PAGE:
Democracy in the Muslim World
Weekly Pulse
May 12-18, 2006
If democracy is an anti-dote to religious extremism and terrorism, then without democracy the world of Islam is likely to be beset by the forces of bigotry and militancy. The leadership of the Muslim world has many a times in the recent past committed to take the preachers of extremism and practitioners of terrorism head on. But declaring a commitment is one thing, taking practical steps to implement it is another. The latter requires a credible process towards democratization, which is hardly to bee seen on the ground in most of the Muslim world states.

At least two architects of change in the Muslim world, Pakistan’s military leader and the Saudi King, show this glaring dichotomy between their expressed desire democratic and human rights reforms and respective domestic performance in respecting the values of democracy and civil liberty.

As for Muslim leaders who are relatively inactive in the affairs of the OIC, from Uzbekistan’s strongman Islam Karimov to Egyptian President Hosni Mubarak, they make no secret of their inherent distaste for political pluralism.

War on Terror

Is the “War on Terrorism” promoting or preventing the growth of democracy in the Muslim world? The simple answer is: It is not, especially if we look at the way the regimes of the frontline Muslim states fighting this “War”—such as those of Uzbekistan and Pakistan—are using it as a means to crush opposition and extend their authoritarian rule.

The “War on Terrorism” could only help promote democracy in the Muslim world if the processes of political reforms being implemented in Iraq and Afghanistan succeeded in institutionalising electoral democracy in the two war-torn countries.

Can success in the ongoing democratic experiment in Iraq help realise the post-9/11 US call for Middle Eastern democratisation? Not necessarily. For as long as the Gulf Sheikhdoms have the wealth, they will always find avenues to muddle through the challenge of democratisation.

Future Prospects

Their current preference for the Asian market may be motivated by the fact that, unlike America or the West, Asia’s main players—from China to Singapore—do not have any preconditions of democracy, since they themselves do not practice it that much. In Muslim Africa’s case as well, first of all, the sources of hunger and disease have to disappear, only then can we hope for a real push towards democracy.

As for the authoritarian regimes of Iran and Syria, the only two countries that continue to pursue a confrontational path vis-à-vis the US/West, their chances of moving credibly on the road to democracy rest essentially on how the US-led West or the so called international community deals with their recalcitrant regimes in the days ahead.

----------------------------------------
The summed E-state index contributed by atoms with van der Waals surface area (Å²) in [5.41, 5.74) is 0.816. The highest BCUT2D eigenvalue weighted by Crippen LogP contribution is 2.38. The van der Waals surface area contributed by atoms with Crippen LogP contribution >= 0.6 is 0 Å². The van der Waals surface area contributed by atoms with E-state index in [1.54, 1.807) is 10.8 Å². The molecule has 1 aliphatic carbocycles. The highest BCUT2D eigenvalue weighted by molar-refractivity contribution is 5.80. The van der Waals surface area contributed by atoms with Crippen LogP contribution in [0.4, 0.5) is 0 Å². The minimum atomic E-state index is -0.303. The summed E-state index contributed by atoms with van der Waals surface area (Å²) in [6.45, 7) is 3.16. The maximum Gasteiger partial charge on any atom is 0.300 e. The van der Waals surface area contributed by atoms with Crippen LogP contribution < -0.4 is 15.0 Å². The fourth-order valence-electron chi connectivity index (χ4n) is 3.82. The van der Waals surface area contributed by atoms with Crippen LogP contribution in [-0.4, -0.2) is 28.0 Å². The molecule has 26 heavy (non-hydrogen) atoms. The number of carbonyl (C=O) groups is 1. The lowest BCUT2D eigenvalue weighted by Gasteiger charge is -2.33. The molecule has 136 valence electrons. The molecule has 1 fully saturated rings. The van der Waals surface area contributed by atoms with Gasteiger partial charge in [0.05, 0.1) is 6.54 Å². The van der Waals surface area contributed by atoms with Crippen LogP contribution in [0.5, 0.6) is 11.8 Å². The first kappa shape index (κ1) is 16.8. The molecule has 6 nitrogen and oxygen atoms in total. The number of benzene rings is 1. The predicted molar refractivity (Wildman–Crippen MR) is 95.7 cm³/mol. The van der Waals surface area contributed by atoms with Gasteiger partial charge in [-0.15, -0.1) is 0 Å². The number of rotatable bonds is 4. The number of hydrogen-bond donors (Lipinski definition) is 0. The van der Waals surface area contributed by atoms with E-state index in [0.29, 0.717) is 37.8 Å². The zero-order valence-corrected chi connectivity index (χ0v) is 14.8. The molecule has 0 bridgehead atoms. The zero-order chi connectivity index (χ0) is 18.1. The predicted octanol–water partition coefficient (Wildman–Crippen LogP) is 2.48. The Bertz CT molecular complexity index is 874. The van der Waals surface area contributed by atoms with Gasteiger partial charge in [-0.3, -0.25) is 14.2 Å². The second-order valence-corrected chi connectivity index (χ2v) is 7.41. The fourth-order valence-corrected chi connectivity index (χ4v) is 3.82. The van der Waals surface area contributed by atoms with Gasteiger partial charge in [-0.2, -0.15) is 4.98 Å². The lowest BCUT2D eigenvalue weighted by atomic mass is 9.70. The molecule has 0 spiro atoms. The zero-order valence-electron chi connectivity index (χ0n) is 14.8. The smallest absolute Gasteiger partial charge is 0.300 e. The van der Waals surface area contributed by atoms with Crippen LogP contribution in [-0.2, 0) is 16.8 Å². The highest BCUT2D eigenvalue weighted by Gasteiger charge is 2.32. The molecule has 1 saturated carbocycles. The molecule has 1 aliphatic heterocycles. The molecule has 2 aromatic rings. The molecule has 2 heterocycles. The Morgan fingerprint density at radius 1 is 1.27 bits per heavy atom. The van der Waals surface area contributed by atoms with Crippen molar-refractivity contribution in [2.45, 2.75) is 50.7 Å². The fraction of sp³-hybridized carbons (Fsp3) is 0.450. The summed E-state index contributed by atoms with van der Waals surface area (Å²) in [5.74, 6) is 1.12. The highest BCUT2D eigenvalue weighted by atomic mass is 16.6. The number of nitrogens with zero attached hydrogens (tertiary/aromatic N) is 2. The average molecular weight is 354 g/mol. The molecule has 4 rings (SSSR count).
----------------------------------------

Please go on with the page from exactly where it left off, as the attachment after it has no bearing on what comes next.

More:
Since the basic preconditions of modernity and individualism, particularly the role of religion in public life, remain unsettled in almost all of the Muslim countries—even in constitutionally secular Turkey, on issues such the head-scarf and elementary religious learning—it would be irrational to expect them to realise “liberal democracy” anytime soon.

Having said that, however, countries like Malaysia and Turkey do constitute a glimmer of hope in terms of Muslim world’s democratisation. Malaysia has succeeded where others have not in creating a prosperous, moderate Muslim country with a stable democracy and pluralistic society. Turkey’s consistent quest for EU membership has only further added to its democratic growth. Turkey can help transfer Europe’s liberal democratic creed to the Muslim world.

Institutionalising secular polity, the separation of the Mosque and Mullah from the affairs of the State and Government, constitutes the very ideal on the basis of which a real modernist transformation in the Muslim world could be visualised. It was the separation of the Church from the State that triggered the wave of renaissance in Western Europe and North America, the consequent industrialisation and the rise of today’s Western civilization.

Tracing the Roots

However, we have to realise the fact that the pathetic position the world of Islam is in today, is an outcome of a centuries-long process of decline caused essentially by stigmatic internal developments facilitating external domination and exploitation of the Muslim people.

Therefore, at this budding stage of the Muslim world’s potential revitalisation which could eventually turn the tide of Islamic history for better, we can only expect minimalist political outcomes from grand strategies such as the ones recommended by Mecca Summit policy documents.

When even the basics of the requirements of modernity are currently unseen in a vast majority of OIC countries, how can its specific outcomes, especially democracy, become a reality in just one decade?

After all, it took centuries for the West to achieve the current level of democratisation. In short, the Muslim world first needs to resolve the basic issues of social politics, society and economy, only then it can realise the ideal of democracy.